On December 2, 2016, the natural gas (UNG) (FCG) (GASL)(BOIL) rig count was 119. It was 118 in the previous week. The number of active natural gas rigs fell by 73 over the past year. A year ago, there were 192 natural gas rigs.
The natural gas rig count for the week ending December 2, 2016, was 92.6% lower than its peak in 2008. The rig count reached a historic high of 1,606 in 2008. On December 9, 2016, Baker Hughes (BHI) will release its natural gas rig count for the week ending December 9, 2016.
The oil rig count, not just the natural gas rig count, will be important to watch alongside natural gas prices this week. It could be a bearish catalyst for natural gas. Over the past ten years, natural gas production moved more in tandem with the crude oil rig count than with the natural gas rig count.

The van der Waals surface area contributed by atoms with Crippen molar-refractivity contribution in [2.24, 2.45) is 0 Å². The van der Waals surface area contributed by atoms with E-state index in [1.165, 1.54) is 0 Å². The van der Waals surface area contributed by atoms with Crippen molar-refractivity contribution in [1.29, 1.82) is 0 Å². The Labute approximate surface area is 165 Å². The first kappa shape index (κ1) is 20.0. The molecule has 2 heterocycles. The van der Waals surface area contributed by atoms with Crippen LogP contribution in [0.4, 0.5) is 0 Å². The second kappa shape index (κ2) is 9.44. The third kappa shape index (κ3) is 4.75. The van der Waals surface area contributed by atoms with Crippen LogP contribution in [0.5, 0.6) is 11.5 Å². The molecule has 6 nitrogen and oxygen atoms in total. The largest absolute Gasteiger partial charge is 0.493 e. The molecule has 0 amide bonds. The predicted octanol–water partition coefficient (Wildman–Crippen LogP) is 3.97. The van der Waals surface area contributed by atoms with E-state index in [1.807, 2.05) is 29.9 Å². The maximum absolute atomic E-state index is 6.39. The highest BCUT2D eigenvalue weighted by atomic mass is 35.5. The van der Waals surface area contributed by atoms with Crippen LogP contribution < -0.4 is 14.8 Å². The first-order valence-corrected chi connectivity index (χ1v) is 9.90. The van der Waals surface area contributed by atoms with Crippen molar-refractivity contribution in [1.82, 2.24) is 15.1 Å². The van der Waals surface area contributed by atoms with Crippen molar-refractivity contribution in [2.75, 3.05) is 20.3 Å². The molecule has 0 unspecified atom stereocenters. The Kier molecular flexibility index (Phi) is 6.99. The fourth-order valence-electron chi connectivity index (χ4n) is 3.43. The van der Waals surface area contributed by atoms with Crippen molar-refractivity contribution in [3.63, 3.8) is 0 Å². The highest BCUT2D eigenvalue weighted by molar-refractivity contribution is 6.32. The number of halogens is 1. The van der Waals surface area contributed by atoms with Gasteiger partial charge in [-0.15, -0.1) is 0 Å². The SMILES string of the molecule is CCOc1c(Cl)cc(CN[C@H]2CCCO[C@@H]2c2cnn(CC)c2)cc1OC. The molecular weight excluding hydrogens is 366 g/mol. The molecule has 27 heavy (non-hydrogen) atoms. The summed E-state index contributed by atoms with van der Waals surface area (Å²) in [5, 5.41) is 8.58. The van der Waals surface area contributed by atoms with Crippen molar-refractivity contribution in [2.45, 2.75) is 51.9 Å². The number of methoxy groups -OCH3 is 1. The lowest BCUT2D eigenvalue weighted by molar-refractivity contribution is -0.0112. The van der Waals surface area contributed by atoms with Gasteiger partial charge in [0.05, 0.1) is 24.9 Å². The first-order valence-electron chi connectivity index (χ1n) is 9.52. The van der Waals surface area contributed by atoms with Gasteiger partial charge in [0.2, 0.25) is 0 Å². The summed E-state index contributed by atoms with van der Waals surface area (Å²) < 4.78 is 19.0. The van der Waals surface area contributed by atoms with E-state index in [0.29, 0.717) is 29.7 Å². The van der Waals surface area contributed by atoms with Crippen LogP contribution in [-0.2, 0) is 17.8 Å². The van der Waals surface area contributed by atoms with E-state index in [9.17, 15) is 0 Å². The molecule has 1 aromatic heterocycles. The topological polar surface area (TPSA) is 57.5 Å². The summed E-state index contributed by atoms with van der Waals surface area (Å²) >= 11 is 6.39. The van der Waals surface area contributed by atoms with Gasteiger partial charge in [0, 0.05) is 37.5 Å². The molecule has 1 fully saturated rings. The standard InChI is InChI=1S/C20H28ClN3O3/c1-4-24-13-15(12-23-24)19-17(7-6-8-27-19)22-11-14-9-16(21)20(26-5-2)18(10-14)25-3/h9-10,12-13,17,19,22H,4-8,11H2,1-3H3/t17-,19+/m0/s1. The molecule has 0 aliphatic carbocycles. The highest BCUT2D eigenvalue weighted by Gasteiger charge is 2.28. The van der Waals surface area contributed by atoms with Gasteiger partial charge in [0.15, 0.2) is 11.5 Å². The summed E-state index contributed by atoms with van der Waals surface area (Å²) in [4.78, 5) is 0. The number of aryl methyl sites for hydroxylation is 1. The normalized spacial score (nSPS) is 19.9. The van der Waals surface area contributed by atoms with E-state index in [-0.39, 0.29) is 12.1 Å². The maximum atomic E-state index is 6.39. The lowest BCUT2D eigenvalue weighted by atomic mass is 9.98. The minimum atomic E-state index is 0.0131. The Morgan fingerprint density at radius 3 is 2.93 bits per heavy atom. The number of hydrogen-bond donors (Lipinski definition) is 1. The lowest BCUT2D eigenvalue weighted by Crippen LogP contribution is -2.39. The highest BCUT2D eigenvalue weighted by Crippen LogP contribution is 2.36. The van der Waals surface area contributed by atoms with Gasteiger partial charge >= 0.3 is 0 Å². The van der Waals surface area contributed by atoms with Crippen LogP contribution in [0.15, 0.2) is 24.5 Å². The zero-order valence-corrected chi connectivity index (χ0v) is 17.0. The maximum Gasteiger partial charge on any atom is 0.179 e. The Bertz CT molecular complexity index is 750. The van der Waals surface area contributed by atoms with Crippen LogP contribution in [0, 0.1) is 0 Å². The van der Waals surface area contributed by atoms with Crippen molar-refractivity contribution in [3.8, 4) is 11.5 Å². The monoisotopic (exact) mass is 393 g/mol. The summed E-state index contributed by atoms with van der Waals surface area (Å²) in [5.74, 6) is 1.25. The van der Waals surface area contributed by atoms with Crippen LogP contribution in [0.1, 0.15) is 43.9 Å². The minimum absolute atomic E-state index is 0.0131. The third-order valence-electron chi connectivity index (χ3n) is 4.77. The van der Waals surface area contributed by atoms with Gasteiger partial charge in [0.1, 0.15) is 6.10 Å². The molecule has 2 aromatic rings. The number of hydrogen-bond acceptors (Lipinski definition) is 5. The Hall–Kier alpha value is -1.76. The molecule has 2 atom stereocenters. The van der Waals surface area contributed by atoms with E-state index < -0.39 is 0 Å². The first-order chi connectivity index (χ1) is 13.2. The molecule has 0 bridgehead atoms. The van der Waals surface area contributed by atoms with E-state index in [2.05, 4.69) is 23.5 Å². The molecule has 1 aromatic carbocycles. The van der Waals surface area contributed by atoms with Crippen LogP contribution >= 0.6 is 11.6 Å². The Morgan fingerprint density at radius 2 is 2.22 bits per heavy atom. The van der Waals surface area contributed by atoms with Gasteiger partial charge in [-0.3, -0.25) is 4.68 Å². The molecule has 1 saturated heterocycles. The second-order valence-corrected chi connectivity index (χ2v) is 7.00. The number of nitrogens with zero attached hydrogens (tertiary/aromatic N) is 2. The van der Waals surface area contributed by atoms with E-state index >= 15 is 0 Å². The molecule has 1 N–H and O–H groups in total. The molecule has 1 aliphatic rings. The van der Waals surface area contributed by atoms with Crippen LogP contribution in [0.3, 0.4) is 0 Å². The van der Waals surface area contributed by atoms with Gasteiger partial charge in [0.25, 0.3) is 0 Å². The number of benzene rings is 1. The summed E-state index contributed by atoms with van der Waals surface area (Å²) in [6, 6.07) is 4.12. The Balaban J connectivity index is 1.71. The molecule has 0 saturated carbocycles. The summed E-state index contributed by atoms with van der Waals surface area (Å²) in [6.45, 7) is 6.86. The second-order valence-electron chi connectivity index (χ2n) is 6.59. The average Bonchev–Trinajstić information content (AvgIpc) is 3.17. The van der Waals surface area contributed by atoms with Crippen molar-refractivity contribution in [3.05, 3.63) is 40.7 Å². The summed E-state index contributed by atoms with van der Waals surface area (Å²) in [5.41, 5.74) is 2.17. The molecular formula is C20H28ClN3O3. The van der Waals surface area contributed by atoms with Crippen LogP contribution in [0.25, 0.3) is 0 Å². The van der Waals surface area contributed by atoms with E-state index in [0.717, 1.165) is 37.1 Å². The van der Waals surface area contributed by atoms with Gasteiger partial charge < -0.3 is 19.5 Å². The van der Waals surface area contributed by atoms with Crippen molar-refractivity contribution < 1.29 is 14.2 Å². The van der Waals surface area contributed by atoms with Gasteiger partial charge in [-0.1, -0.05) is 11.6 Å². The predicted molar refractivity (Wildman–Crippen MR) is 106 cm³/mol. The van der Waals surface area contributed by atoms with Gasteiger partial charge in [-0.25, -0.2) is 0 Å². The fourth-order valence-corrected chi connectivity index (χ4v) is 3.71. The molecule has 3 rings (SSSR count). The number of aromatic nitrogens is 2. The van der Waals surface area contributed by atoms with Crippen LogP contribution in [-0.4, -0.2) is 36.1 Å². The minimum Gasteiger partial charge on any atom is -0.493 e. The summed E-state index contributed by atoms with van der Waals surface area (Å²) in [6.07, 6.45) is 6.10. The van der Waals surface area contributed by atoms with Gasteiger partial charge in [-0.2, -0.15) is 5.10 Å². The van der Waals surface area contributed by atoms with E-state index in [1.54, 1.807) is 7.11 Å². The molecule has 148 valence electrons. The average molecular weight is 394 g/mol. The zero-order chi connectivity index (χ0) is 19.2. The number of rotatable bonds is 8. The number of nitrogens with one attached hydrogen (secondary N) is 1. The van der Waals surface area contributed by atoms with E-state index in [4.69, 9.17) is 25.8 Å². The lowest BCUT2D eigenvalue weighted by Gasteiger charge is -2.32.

Despite the fall in the number of natural gas rigs since August 2008, natural gas production continued to rise. Apart from natural gas–targeted wells, natural gas is also often an associated product of crude oil (USO) (OIIL) (UWTI) (USL) extraction.
Rising crude oil prices after the subprime mortgage crisis kept the number of oil rigs rising until June 2014. With increasing crude oil extraction, the associated natural gas production also kept rising despite falling prices. Increasing rig efficiency helped US natural gas companies produce more natural gas with fewer rigs.
Since June 3, 2016, crude oil rigs have risen 152 as of the week ending December 2, 2016—a rise of 50.9% from the bottom. On December 2, the US crude oil rig count was 477—three more than the previous week.
If the number of oil and gas rigs keeps rising, it could boost natural gas production and pressure prices.
Given the impact on production and energy prices, rig counts impact ETFs such as the ProShares Ultra Oil & Gas (DIG), the PowerShares DWA Energy Momentum ETF (PXI), the Vanguard Energy ETF (VDE), the iShares US Energy (IYE), and the Fidelity MSCI Energy ETF (FENY).
In the next part of this series, we’ll take a look at natural gas inventories.